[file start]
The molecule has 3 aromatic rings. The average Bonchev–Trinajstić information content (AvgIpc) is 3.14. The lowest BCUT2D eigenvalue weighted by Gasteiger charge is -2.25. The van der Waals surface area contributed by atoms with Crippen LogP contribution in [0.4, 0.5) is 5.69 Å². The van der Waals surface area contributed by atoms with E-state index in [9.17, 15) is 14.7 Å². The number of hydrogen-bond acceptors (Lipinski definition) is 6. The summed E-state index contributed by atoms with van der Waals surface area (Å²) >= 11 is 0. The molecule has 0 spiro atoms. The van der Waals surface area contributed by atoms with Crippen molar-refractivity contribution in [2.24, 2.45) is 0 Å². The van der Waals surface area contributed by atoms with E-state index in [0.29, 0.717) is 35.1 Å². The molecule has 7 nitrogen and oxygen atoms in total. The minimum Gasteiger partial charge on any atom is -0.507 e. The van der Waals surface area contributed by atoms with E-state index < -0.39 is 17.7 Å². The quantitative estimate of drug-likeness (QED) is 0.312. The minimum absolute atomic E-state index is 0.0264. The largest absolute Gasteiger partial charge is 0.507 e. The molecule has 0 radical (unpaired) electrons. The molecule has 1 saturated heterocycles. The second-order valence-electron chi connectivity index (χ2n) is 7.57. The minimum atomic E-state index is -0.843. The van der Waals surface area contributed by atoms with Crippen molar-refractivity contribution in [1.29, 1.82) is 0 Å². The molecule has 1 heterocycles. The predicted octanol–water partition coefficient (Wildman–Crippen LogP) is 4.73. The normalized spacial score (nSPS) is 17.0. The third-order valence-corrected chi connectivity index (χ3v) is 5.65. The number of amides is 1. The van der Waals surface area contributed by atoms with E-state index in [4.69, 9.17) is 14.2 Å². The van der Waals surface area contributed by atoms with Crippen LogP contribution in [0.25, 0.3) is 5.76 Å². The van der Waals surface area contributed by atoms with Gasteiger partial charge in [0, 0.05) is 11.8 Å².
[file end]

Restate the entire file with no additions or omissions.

The molecule has 3 aromatic rings. The average Bonchev–Trinajstić information content (AvgIpc) is 3.14. The lowest BCUT2D eigenvalue weighted by Gasteiger charge is -2.25. The van der Waals surface area contributed by atoms with Crippen LogP contribution in [0.4, 0.5) is 5.69 Å². The van der Waals surface area contributed by atoms with E-state index in [9.17, 15) is 14.7 Å². The number of hydrogen-bond acceptors (Lipinski definition) is 6. The summed E-state index contributed by atoms with van der Waals surface area (Å²) >= 11 is 0. The molecule has 0 spiro atoms. The van der Waals surface area contributed by atoms with Crippen molar-refractivity contribution in [2.24, 2.45) is 0 Å². The van der Waals surface area contributed by atoms with E-state index in [0.29, 0.717) is 35.1 Å². The molecule has 7 nitrogen and oxygen atoms in total. The minimum Gasteiger partial charge on any atom is -0.507 e. The van der Waals surface area contributed by atoms with E-state index < -0.39 is 17.7 Å². The quantitative estimate of drug-likeness (QED) is 0.312. The minimum absolute atomic E-state index is 0.0264. The largest absolute Gasteiger partial charge is 0.507 e. The molecule has 0 radical (unpaired) electrons. The molecule has 1 saturated heterocycles. The second-order valence-electron chi connectivity index (χ2n) is 7.57. The minimum atomic E-state index is -0.843. The van der Waals surface area contributed by atoms with Crippen molar-refractivity contribution in [1.29, 1.82) is 0 Å². The molecule has 1 heterocycles. The predicted octanol–water partition coefficient (Wildman–Crippen LogP) is 4.73. The normalized spacial score (nSPS) is 17.0. The third-order valence-corrected chi connectivity index (χ3v) is 5.65. The number of amides is 1. The van der Waals surface area contributed by atoms with E-state index in [4.69, 9.17) is 14.2 Å². The van der Waals surface area contributed by atoms with Crippen LogP contribution in [0.25, 0.3) is 5.76 Å². The van der Waals surface area contributed by atoms with Gasteiger partial charge in [0, 0.05) is 11.8 Å².